country connection news 2 17 15.pdf
Serving Northern Caddo Country and the surrounding area for over 32 years- Hydro, Eakly, Ft. Cobb, Gracemont, Lookeba, Binger, Hinton, Colony, Corn, Sickles, Oney-Albert and in between
Voluume 34 Number 23
February 17, 2015
Who were the “Pioneers?”
by Steve York
Beside the Crow Roost Fire Station at Fort Cobb Lake lies a mystery.
Or, as was recently discovered, many mysteries. Overgrown with
weeds and trees is a plot of land about which many stories have been
told, but no answers have been discovered.
Known as the Pioneer Cemetery, there are no headstones among
the grass. Across the street is an old water pump, where once the
Pioneer School stood; its students and teachers also lost in the past.
On October 3, 2002, interested residents researched enough about
the cemetery to erect a marker noting the land for the cemetery was
donated by the R.F. Payne family on October 7, 1903. It was believed at
the time of the marker that there might be as many as 30 people buried
in the cemetery who are unknown to this day.
The area was in bad need of cleanup and though Caddo County
workers brush-hogged the plot in the summer, the trees and weeds
had taken over.
In the summer of 2010, the Crow Roost Fire Department and the
Northeast Fort Cobb Lakeside Association took over the maintenance
of the Cemetery and began cleaning, removing dead trees and trimming trees so it was easier to maintain.
On November 21, 2014, the University of Oklahoma Archeological
department brought Ground Penetrating Radar (GPR) and a Gradiometry
Sensor to survey the Cemetery. Dr. Scott Hammerstedt, Dr. Amanda
Regnier and Shawn Lambert spent most of the day surveying the
They identified the locations of over 40 possible unmarked graves
at the Pioneer Cemetery.
Their report explains that the definite proof of a grave can only be
conclusively determined by excavation but the team of specialists are
confident of the results.
As more trees are cleared, those involved hope to have the OU
team returned to help determine if even more burial sites are still hidden in the wooded areas in the northeast corner of the cemetery.
The Crow Roost Fire Department, the Northeast Fort Cobb Lakeside
Association and the community are very grateful to Dr. Hammerstedt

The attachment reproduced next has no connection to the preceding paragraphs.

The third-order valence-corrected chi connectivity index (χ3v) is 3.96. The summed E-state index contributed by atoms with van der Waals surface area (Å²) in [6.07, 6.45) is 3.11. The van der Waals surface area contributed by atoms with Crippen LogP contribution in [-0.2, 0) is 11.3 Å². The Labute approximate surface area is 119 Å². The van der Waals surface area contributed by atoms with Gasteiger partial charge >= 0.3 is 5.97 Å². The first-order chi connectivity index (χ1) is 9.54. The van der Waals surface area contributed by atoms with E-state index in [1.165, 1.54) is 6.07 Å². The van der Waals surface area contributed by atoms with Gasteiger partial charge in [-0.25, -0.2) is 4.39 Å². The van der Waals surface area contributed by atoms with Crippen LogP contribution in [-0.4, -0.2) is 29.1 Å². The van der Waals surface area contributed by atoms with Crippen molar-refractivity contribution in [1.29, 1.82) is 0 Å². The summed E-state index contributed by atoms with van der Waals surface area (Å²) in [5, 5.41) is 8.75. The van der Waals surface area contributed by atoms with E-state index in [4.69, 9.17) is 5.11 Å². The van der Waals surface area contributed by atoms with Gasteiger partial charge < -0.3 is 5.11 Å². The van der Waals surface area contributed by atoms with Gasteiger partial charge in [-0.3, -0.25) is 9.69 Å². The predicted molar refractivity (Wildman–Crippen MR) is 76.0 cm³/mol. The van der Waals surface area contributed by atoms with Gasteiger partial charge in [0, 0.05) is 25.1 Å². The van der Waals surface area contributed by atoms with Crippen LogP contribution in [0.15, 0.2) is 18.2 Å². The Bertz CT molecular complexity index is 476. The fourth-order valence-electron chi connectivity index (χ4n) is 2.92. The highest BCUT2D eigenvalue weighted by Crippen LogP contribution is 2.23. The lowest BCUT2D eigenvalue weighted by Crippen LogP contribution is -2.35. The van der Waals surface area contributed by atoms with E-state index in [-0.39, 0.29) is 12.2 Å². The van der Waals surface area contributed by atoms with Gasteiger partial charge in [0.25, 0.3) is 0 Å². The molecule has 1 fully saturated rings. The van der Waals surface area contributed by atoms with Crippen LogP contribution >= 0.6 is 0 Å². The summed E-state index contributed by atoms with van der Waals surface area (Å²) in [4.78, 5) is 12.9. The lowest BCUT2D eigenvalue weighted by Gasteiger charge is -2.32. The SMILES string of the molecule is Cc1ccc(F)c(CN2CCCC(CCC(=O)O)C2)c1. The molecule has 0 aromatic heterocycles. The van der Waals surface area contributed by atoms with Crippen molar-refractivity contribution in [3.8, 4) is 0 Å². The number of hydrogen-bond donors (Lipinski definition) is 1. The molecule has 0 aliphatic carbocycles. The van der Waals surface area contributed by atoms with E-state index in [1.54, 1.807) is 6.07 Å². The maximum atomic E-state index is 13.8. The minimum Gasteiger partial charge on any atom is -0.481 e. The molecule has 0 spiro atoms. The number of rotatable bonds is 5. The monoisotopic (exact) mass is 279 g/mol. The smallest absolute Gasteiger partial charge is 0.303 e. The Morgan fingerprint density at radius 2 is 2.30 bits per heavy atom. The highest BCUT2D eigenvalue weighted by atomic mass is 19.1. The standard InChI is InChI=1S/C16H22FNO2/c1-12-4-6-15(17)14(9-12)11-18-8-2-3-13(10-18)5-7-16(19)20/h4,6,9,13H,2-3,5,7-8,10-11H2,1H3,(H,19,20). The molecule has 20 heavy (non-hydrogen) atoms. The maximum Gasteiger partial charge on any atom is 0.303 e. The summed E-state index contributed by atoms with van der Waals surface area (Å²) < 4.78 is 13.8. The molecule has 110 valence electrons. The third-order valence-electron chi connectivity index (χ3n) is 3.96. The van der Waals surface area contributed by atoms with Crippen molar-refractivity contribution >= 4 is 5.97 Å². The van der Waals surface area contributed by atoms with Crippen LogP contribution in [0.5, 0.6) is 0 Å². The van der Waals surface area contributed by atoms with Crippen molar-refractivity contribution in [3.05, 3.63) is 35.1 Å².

and his staff for their help.
But the mysteries are not yet solved. Who lies buried and forgotten at the Pioneer Cemetery? Why were the entire Pioneer community,
school and cemetery deserted and why is there no one who remembers?
If anyone can help solve the mystery at Crow Roost, please contact
firstname.lastname@example.org or The Country Connection News at
Those who lived and died in the Pioneer Community deserve to be
honored and remembered
Using underground detecting radar, a team from the University of Oklahoma discovered as many as 40 graves near the
Crow Roost Fire Station.
FORT COBB-- Caddo Kiowa Tech Center is hosting a Blood Drive,
from 8 a.m.-3 p.m., Friday, February 27. Donors may select an appreciation item from the Oklahoma Blood Institute’s Treasure Chest. For an
appointment call 877-340-8777.
HINTON--Jace Hilliard, a 12 year old Weatherford 6th grader, formerly
of Hinton, has been diagnosed with Hodgkin’s Lymphoma. Community
Volunteers and family friends will host a fundraiser on Sunday, March
1, at the Hinton First United Methodist Church Family Life Center. A
luncheon and live auction are in the works for the event which will be
from 11:30 a.m.-1:30 p.m. Please mark your calendar.
Following many setbacks
and a drawn-out Election &
Protest period, the new
officials of the Caddo Nation
had their first meeting at the
Caddo Tribal Complex last
week. Tammy Francis
Fourkiller, Chairman (right)
is sworn in while other new
Tribal Board members look
Becca Sullivan and her staff
were given special recognition
byThe Hydro-Eakly Board of Education at their February 9 meeting.
The Dietary Department headed
by Sullivan received the Certified
Excellent School Award.
The Board accepted the resignations of Karen Looney, Carrie